Several apartment management publications identify the roof as the most frequent source of apartment ceiling leaks. Even a small fissure in a roof's covering or coating can let water trickle in, following a pipe or a beam to your ceiling. A prolonged dry spell and leak-free spell suggests the roof as the source of your problems. Because of the area involved, tracing and stopping roof leaks can take more than one try.
Other Exterior Issues
Suspect non-roof water issues if leaks tend to appear mostly on exterior walls and ceiling edges. Clogged drains are a frequent problem, as are damaged gutters. Brick or stone buildings need small cracks or missing chunks of mortar replaced, commonly called repointing, on a regular basis to prevent ceiling and wall leaks.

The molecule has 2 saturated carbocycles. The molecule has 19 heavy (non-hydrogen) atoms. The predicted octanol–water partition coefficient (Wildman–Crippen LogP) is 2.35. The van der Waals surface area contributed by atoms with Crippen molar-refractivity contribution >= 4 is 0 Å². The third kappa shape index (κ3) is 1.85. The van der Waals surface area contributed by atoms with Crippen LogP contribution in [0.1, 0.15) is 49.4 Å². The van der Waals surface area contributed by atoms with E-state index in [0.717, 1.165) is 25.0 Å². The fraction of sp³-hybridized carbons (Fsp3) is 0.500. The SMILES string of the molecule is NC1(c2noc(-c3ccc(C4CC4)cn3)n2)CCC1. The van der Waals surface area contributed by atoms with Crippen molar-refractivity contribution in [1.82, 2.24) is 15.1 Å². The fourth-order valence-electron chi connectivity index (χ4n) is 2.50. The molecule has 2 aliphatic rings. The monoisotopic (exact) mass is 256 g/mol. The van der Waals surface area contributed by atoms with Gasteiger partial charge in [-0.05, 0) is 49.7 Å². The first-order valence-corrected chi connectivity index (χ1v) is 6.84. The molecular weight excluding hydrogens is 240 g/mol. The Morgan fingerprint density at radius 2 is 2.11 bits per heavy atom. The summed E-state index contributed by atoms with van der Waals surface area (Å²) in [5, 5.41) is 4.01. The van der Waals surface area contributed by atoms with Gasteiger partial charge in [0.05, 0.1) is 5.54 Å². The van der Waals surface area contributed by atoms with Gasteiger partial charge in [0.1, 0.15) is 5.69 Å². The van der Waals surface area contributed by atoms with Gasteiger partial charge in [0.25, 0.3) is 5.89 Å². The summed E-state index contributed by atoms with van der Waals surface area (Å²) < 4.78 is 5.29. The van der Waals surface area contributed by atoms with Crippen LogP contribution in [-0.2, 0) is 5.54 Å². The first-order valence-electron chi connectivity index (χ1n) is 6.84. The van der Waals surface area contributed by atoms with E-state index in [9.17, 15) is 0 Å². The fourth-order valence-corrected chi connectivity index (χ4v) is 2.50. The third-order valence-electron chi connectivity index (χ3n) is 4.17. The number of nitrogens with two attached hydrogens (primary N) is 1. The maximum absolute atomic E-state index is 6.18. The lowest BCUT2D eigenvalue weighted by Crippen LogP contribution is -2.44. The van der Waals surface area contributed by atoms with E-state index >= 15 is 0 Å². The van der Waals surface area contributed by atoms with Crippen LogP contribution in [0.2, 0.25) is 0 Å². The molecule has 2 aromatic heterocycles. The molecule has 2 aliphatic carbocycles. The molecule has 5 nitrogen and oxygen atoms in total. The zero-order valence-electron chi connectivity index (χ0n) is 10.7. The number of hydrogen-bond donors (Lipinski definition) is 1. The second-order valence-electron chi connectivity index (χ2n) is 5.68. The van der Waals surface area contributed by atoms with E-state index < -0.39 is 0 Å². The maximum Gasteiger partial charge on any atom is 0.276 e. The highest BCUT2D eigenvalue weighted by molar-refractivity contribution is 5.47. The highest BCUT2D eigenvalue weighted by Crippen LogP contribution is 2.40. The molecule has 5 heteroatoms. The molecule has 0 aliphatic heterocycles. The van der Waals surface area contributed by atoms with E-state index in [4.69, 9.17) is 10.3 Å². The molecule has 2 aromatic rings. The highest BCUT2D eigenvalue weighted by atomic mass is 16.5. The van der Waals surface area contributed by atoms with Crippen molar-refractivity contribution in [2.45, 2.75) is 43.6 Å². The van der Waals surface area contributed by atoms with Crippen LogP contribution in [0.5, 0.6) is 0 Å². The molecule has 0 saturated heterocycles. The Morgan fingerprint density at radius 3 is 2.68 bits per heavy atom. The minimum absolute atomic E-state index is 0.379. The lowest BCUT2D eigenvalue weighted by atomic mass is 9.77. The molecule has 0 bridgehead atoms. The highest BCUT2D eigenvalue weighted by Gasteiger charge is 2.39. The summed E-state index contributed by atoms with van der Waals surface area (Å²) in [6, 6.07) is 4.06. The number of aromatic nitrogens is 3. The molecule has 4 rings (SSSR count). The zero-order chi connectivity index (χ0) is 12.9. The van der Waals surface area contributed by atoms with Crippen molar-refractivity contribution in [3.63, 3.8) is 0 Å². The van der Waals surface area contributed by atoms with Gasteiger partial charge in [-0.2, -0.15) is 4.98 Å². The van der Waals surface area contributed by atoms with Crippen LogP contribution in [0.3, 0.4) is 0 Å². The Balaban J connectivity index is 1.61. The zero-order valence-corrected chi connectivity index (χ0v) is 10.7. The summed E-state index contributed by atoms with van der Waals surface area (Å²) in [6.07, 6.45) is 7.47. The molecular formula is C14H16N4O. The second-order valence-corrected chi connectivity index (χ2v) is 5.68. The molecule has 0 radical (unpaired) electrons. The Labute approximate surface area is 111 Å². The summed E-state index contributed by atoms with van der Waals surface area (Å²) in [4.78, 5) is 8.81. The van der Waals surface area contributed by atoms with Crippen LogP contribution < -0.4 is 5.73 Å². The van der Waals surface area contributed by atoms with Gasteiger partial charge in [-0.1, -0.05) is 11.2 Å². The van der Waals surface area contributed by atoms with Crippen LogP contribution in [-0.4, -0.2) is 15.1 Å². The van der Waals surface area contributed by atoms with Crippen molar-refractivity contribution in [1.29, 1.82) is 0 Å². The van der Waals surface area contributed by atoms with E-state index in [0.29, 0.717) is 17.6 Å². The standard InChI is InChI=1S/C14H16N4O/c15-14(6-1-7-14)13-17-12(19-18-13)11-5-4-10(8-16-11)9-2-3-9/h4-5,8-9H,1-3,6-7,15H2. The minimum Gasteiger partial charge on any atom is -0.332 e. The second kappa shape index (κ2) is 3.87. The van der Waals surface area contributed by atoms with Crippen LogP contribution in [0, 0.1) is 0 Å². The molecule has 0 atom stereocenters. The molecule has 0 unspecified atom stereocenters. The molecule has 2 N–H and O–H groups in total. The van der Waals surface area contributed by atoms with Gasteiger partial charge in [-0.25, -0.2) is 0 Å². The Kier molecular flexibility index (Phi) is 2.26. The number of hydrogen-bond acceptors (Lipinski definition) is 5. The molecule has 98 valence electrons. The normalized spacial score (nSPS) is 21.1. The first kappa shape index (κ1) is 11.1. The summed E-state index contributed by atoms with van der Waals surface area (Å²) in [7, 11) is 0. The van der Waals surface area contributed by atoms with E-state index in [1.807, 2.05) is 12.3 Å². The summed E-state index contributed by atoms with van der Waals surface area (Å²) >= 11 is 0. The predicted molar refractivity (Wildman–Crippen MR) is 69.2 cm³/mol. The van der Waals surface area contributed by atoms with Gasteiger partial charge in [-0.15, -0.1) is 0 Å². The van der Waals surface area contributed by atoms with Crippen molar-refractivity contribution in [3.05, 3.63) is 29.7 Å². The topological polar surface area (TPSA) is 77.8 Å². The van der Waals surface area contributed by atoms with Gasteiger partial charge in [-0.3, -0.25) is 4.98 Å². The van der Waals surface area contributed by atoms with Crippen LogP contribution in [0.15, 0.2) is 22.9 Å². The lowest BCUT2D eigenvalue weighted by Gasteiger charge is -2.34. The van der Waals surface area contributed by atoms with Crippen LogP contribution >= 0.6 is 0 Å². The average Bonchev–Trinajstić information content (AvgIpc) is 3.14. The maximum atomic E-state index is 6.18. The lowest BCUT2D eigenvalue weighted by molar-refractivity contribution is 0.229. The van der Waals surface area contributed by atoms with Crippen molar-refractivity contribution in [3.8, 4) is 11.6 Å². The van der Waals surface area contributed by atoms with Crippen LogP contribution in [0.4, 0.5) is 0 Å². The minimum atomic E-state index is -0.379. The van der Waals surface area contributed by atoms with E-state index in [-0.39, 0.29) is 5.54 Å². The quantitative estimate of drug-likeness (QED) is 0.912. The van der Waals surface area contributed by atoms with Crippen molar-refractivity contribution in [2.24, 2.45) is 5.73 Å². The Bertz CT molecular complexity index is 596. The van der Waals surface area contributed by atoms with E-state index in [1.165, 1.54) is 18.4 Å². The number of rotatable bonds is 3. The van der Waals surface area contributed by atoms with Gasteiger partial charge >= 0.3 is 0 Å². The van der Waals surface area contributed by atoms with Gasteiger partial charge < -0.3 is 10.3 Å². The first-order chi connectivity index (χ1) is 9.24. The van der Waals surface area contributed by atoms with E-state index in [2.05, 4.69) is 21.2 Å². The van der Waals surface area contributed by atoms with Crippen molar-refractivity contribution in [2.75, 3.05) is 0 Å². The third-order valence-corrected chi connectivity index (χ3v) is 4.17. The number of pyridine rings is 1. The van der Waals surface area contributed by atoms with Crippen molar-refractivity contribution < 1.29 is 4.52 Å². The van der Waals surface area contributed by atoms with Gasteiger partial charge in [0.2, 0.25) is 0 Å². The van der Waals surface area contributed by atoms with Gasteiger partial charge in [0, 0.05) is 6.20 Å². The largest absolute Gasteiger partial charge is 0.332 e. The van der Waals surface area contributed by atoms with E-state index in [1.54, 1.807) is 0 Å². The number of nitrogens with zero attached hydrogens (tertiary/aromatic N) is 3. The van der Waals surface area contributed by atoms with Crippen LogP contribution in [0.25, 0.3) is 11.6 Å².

Indoor Leakage Causes
Not only indoor plumbing, but water pipes, seals and tiling can be the source of leaks from one apartment to another. Shower piping may be solid, but tile grout needs replacing. Small, persistent leaks may travel some distance from above, running along beams or pipes before dripping down, so cannot always be ascribed to the apartment directly above the leak. Tenants should therefore be accommodating to plumbing inspections even if the ceilings of the apartment below are dry.
Massive leaks caused by other tenants probably happen on television more than in real life. Assume, when contacting overhead tenants about leaks, that they are as careful and respectful of property as you are, unless you have definite evidence to the contrary. Leaks can come from enough sources that creating friction with neighbors is unnecessary.